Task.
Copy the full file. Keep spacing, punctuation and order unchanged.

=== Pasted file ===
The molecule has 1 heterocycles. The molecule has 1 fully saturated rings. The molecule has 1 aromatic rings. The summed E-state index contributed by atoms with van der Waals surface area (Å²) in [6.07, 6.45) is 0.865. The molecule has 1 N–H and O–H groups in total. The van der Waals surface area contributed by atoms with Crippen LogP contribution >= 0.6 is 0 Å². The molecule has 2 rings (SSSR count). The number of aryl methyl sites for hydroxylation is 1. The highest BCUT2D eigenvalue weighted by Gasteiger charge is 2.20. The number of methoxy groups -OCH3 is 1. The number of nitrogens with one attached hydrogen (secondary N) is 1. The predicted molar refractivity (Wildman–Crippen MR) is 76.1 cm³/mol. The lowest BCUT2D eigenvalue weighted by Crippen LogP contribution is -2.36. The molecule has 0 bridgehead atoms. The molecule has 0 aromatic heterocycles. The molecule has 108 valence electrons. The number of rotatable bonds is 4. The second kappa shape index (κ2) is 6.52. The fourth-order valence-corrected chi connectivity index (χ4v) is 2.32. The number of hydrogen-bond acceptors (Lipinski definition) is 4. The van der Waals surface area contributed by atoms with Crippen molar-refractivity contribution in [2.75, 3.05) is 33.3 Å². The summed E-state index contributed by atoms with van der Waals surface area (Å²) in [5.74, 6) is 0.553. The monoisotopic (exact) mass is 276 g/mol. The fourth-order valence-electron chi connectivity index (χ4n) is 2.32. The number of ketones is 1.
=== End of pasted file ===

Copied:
The molecule has 1 heterocycles. The molecule has 1 fully saturated rings. The molecule has 1 aromatic rings. The summed E-state index contributed by atoms with van der Waals surface area (Å²) in [6.07, 6.45) is 0.865. The molecule has 1 N–H and O–H groups in total. The van der Waals surface area contributed by atoms with Crippen LogP contribution >= 0.6 is 0 Å². The molecule has 2 rings (SSSR count). The number of aryl methyl sites for hydroxylation is 1. The highest BCUT2D eigenvalue weighted by Gasteiger charge is 2.20. The number of methoxy groups -OCH3 is 1. The number of nitrogens with one attached hydrogen (secondary N) is 1. The predicted molar refractivity (Wildman–Crippen MR) is 76.1 cm³/mol. The lowest BCUT2D eigenvalue weighted by Crippen LogP contribution is -2.36. The molecule has 0 bridgehead atoms. The molecule has 0 aromatic heterocycles. The molecule has 108 valence electrons. The number of rotatable bonds is 4. The second kappa shape index (κ2) is 6.52. The fourth-order valence-corrected chi connectivity index (χ4v) is 2.32. The number of hydrogen-bond acceptors (Lipinski definition) is 4. The van der Waals surface area contributed by atoms with Crippen molar-refractivity contribution in [2.75, 3.05) is 33.3 Å². The summed E-state index contributed by atoms with van der Waals surface area (Å²) in [5.74, 6) is 0.553. The monoisotopic (exact) mass is 276 g/mol. The fourth-order valence-electron chi connectivity index (χ4n) is 2.32. The number of ketones is 1.